October 22, 2021

Sturla Holm Laegreid shocked many, but not our model

The 2020-21 BMW IBU Men’s World Cup commenced in precisely the same setting that brought the 2019-20 edition to its conclusion. Kontiolahti, Finland, welcomed the biathletes, but just as had been the case in March, the stands were empty due to the world wide pandemic.

Even if the backdrop was identical, the outcome could hardly have been more different. Almost nine months ago, the legend Martin Fourcade, was victorious in the last world cup race of his career. This time around an unheralded “newbie”, won in only his fifth world cup start.

According to the most of the news media, Lagreid’s victory was shocking. France tv called him a “sensation”, and t-online referred to Laegreid as a “nobody”.

Our biathlon model begs to differ. It ranked Laegreid among the main challengers to the favourite Johannes Thingnes Boe. The modelled ranked Laegreid as the fifth most likely winner, giving him a five to six percent chance of winning.

If we go by the “projected second behind metric” he was even ranked in second place, some 57 second behind Johannes Thingnes Boe, but ahead of the likes of Quentin Fillon Maillet who was projected to be 62 seconds behind and Tarjei Boe who was projected to be 69 second behind.

Laegreid’s brilliant shooting, combined with decent skiing speed, which he showed in his world cup races towards the end of the 2019-20 season, indicated that he would be a contender for races of this format, with a shot penalty of a full minute.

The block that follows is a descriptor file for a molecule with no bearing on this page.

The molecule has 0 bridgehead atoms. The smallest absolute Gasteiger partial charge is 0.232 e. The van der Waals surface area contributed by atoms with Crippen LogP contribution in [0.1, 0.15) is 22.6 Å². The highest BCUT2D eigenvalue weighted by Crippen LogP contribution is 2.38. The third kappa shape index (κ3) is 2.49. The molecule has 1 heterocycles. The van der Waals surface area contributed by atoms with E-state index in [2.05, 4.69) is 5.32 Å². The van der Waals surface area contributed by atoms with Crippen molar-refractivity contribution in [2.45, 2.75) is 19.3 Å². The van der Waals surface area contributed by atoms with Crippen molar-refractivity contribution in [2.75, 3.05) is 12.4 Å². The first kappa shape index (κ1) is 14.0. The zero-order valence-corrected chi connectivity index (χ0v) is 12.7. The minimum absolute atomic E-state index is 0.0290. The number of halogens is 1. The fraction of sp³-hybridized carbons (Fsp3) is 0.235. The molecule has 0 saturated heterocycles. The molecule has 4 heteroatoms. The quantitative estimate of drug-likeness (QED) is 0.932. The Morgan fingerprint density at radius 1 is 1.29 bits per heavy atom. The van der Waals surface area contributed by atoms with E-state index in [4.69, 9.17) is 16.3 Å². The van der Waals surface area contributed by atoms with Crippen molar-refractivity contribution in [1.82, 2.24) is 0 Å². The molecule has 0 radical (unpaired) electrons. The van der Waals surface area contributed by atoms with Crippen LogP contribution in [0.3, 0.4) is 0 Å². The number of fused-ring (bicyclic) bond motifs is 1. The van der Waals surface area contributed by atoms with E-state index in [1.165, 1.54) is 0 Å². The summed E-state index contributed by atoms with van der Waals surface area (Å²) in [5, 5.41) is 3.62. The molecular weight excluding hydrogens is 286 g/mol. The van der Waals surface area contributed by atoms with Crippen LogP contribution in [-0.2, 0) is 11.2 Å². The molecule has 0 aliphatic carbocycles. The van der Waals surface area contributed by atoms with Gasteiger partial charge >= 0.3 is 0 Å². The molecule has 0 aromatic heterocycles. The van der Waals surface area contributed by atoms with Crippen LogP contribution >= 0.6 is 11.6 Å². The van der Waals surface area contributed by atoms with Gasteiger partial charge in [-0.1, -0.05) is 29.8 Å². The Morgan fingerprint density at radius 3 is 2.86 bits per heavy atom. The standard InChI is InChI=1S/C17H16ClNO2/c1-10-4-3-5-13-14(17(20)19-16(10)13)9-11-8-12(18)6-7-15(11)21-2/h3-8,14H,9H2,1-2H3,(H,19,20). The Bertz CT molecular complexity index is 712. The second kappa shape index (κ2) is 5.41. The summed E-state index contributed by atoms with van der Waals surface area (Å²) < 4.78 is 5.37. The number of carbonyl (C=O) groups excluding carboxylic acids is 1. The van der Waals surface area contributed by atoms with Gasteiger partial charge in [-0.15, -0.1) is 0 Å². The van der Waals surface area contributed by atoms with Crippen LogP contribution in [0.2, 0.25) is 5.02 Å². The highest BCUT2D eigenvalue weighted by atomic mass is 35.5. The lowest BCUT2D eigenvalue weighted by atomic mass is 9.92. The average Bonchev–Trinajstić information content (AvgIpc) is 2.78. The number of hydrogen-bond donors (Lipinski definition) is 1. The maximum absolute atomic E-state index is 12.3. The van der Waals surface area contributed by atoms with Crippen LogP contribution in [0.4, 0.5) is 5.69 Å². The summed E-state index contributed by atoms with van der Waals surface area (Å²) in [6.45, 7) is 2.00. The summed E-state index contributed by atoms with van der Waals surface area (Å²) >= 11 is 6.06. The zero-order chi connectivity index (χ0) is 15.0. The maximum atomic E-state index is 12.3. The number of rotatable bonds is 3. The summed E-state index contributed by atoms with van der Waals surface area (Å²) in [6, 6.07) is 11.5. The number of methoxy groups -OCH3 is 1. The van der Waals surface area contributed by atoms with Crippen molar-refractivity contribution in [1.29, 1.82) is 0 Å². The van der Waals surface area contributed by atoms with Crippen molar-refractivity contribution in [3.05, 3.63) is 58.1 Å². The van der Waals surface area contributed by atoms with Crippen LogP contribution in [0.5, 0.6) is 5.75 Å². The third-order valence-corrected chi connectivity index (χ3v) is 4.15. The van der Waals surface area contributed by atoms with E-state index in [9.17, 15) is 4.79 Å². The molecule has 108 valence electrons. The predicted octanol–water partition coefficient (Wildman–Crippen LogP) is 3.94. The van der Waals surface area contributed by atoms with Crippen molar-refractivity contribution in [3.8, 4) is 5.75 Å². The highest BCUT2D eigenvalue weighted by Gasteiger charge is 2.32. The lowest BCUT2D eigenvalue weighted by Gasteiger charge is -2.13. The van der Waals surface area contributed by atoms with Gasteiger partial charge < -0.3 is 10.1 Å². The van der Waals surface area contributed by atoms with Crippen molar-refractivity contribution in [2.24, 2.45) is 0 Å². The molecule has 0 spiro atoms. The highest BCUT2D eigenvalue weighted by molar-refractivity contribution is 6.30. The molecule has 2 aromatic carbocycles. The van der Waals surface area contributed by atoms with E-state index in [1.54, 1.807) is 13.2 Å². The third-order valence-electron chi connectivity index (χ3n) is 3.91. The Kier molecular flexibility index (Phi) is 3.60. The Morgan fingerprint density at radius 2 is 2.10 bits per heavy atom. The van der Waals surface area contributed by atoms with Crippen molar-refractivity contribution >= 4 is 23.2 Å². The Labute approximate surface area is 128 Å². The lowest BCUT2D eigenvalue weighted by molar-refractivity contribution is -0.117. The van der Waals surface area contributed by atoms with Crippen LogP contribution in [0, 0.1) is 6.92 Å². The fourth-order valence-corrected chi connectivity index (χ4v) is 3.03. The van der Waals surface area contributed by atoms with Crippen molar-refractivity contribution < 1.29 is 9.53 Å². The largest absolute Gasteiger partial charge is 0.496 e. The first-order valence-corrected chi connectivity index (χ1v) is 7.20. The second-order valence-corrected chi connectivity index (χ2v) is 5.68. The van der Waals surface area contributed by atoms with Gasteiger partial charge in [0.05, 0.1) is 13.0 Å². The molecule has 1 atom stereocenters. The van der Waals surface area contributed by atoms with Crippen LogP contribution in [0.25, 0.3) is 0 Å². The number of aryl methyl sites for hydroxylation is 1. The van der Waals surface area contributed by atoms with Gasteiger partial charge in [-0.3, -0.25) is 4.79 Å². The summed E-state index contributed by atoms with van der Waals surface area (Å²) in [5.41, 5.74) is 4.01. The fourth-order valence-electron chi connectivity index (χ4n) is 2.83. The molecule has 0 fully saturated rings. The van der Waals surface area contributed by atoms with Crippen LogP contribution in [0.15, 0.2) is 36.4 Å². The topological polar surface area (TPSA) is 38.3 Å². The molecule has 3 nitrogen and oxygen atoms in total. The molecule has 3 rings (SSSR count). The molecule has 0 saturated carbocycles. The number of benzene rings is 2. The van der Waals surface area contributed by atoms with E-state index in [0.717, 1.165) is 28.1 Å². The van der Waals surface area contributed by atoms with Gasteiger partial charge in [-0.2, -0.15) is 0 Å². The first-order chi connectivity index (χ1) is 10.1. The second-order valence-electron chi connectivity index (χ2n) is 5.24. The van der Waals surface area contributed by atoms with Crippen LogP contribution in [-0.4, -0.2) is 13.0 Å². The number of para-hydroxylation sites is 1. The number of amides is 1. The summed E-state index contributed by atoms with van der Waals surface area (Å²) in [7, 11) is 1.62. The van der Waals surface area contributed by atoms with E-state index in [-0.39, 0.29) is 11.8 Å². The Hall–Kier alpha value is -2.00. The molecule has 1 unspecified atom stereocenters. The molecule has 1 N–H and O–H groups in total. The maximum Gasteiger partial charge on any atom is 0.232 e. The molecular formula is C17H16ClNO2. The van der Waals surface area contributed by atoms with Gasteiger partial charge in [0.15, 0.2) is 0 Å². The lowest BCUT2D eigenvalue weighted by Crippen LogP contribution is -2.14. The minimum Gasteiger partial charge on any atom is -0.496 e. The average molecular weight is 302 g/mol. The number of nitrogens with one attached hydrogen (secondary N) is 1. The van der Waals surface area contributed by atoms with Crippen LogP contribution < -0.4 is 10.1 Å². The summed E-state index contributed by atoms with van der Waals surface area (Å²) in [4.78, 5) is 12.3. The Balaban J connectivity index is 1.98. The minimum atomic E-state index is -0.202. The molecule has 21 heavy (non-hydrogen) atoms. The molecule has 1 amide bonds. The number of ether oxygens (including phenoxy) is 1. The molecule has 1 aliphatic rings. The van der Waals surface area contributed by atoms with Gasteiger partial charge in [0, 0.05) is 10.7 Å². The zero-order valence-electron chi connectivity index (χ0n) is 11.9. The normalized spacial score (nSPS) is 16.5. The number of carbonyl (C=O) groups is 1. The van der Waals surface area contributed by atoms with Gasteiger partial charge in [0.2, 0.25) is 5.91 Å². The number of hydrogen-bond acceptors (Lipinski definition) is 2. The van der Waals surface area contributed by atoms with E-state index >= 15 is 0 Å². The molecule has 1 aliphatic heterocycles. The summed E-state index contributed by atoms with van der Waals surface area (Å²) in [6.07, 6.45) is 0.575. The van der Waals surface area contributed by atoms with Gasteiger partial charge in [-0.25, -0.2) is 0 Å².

The real surprise in my opinion is not that he won, but that he won on a day that both Johannes Thingnes Boe and Quentin Fillon Maillet hit 19 of 20 targets.

Laegreid himself sided with the mainstream press though, calling his victory, surreal.

Two years ago he caught mononucleosis and was not allowed to train for eight months. The time was well spent though, as he studied videos of Martin Fourcade on the shooting range. To the Norwegian broadcaster NRK, Laegreid said something along the lines of:

“I always try to emulate the best, and when I could not train, I watched some of Fourcade’s races and how he changed his shooting position. I think I picked up some good stuff, which I try to use in my own shooting. It is mostly small details.

Fourcade’s shooting was exceptionally stable, he handled different conditions well. When he entered the range, he always had a plan based on how well he was doing in the race. He was great at adapting.”

Entering the range for the last time, shooting for a potential victory, Laegreid managed to put all thoughts aside:

“What is important is to the clear the mind and to focus on the work at hand”

To the Norwegian daily, VG, he said:

“When I pass a predefined point on the course, before entering the range, I will reset and start focusing purely on my breathing. This seems to work well for me.”

Below is a video with the pre-race interview he did with NRK’s on site reporter.

As usual the IBU have made highlights of the race available on youtube:

Sturla Holm Laegreid was also unsurprisingly IBU’s “athlete of the week”:

Breakthrough moments are usually best experienced with native commentary, below is a short video put together from the NRK footage.